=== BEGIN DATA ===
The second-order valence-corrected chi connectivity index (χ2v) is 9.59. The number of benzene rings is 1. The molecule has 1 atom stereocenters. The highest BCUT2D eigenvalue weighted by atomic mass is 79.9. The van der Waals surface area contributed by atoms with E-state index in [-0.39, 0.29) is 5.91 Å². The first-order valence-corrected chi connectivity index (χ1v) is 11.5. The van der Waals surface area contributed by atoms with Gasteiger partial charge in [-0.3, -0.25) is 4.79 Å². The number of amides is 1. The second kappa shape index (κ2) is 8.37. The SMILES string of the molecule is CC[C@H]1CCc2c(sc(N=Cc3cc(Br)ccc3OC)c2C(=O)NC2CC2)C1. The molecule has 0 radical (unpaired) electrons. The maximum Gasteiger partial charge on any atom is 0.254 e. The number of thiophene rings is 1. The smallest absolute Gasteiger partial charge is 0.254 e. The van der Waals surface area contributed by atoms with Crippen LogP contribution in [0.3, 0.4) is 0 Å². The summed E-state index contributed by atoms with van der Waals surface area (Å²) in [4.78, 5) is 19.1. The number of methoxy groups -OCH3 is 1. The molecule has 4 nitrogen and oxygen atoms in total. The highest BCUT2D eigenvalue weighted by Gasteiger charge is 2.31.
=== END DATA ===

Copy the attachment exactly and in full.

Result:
The second-order valence-corrected chi connectivity index (χ2v) is 9.59. The number of benzene rings is 1. The molecule has 1 atom stereocenters. The highest BCUT2D eigenvalue weighted by atomic mass is 79.9. The van der Waals surface area contributed by atoms with E-state index in [-0.39, 0.29) is 5.91 Å². The first-order valence-corrected chi connectivity index (χ1v) is 11.5. The van der Waals surface area contributed by atoms with Gasteiger partial charge in [-0.3, -0.25) is 4.79 Å². The number of amides is 1. The second kappa shape index (κ2) is 8.37. The SMILES string of the molecule is CC[C@H]1CCc2c(sc(N=Cc3cc(Br)ccc3OC)c2C(=O)NC2CC2)C1. The molecule has 0 radical (unpaired) electrons. The maximum Gasteiger partial charge on any atom is 0.254 e. The number of thiophene rings is 1. The smallest absolute Gasteiger partial charge is 0.254 e. The van der Waals surface area contributed by atoms with Crippen LogP contribution in [0.3, 0.4) is 0 Å². The summed E-state index contributed by atoms with van der Waals surface area (Å²) in [4.78, 5) is 19.1. The number of methoxy groups -OCH3 is 1. The molecule has 4 nitrogen and oxygen atoms in total. The highest BCUT2D eigenvalue weighted by Gasteiger charge is 2.31.